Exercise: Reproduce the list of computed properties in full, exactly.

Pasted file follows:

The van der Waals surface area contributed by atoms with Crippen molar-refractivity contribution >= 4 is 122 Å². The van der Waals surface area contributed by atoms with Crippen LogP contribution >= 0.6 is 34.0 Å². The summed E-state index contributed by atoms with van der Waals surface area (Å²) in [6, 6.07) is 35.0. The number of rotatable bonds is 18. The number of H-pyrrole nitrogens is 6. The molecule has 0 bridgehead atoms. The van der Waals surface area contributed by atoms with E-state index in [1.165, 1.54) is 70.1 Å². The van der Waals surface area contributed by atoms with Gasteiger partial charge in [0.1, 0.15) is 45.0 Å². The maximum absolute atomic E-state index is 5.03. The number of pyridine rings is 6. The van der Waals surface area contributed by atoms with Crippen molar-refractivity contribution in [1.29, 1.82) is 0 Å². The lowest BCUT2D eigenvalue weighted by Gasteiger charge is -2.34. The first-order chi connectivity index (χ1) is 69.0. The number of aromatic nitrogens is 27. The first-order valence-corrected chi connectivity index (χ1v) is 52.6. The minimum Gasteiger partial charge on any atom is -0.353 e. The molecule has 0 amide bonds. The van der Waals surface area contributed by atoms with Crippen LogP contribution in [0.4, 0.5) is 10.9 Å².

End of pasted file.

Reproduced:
The van der Waals surface area contributed by atoms with Crippen molar-refractivity contribution >= 4 is 122 Å². The van der Waals surface area contributed by atoms with Crippen LogP contribution >= 0.6 is 34.0 Å². The summed E-state index contributed by atoms with van der Waals surface area (Å²) in [6, 6.07) is 35.0. The number of rotatable bonds is 18. The number of H-pyrrole nitrogens is 6. The molecule has 0 bridgehead atoms. The van der Waals surface area contributed by atoms with E-state index in [1.165, 1.54) is 70.1 Å². The van der Waals surface area contributed by atoms with Gasteiger partial charge in [0.1, 0.15) is 45.0 Å². The maximum absolute atomic E-state index is 5.03. The number of pyridine rings is 6. The van der Waals surface area contributed by atoms with Crippen molar-refractivity contribution in [1.29, 1.82) is 0 Å². The lowest BCUT2D eigenvalue weighted by Gasteiger charge is -2.34. The first-order chi connectivity index (χ1) is 69.0. The number of aromatic nitrogens is 27. The first-order valence-corrected chi connectivity index (χ1v) is 52.6. The minimum Gasteiger partial charge on any atom is -0.353 e. The molecule has 0 amide bonds. The van der Waals surface area contributed by atoms with Crippen LogP contribution in [0.4, 0.5) is 10.9 Å².